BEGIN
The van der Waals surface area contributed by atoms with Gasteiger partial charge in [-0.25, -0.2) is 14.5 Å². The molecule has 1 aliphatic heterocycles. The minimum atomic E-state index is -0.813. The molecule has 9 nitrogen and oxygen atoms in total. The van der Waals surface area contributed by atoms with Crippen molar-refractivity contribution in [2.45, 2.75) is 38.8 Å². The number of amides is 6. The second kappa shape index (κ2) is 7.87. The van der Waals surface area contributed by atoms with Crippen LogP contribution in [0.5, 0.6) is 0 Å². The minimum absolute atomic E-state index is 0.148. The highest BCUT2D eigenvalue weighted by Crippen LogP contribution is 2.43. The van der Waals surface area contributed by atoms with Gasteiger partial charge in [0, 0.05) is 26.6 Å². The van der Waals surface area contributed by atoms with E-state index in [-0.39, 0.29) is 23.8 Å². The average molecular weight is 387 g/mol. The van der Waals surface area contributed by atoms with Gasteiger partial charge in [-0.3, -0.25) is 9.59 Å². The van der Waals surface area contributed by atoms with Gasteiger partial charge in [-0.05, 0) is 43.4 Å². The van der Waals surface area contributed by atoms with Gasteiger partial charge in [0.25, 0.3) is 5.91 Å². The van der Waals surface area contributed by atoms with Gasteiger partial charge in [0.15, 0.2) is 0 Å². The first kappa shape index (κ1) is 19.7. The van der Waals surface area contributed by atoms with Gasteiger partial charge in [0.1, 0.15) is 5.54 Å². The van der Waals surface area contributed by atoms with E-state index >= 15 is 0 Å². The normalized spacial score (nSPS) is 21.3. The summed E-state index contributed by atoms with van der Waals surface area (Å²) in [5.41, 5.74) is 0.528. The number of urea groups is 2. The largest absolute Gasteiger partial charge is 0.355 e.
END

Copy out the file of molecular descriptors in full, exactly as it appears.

The van der Waals surface area contributed by atoms with Gasteiger partial charge in [-0.25, -0.2) is 14.5 Å². The molecule has 1 aliphatic heterocycles. The minimum atomic E-state index is -0.813. The molecule has 9 nitrogen and oxygen atoms in total. The van der Waals surface area contributed by atoms with Crippen molar-refractivity contribution in [2.45, 2.75) is 38.8 Å². The number of amides is 6. The second kappa shape index (κ2) is 7.87. The van der Waals surface area contributed by atoms with Crippen LogP contribution in [0.5, 0.6) is 0 Å². The minimum absolute atomic E-state index is 0.148. The highest BCUT2D eigenvalue weighted by Crippen LogP contribution is 2.43. The van der Waals surface area contributed by atoms with Gasteiger partial charge in [0, 0.05) is 26.6 Å². The van der Waals surface area contributed by atoms with E-state index in [-0.39, 0.29) is 23.8 Å². The average molecular weight is 387 g/mol. The van der Waals surface area contributed by atoms with Gasteiger partial charge in [-0.3, -0.25) is 9.59 Å². The van der Waals surface area contributed by atoms with Gasteiger partial charge in [-0.05, 0) is 43.4 Å². The van der Waals surface area contributed by atoms with Gasteiger partial charge in [0.25, 0.3) is 5.91 Å². The van der Waals surface area contributed by atoms with Gasteiger partial charge in [0.15, 0.2) is 0 Å². The first kappa shape index (κ1) is 19.7. The van der Waals surface area contributed by atoms with Gasteiger partial charge in [0.1, 0.15) is 5.54 Å². The van der Waals surface area contributed by atoms with E-state index >= 15 is 0 Å². The normalized spacial score (nSPS) is 21.3. The summed E-state index contributed by atoms with van der Waals surface area (Å²) in [5.41, 5.74) is 0.528. The number of urea groups is 2. The largest absolute Gasteiger partial charge is 0.355 e.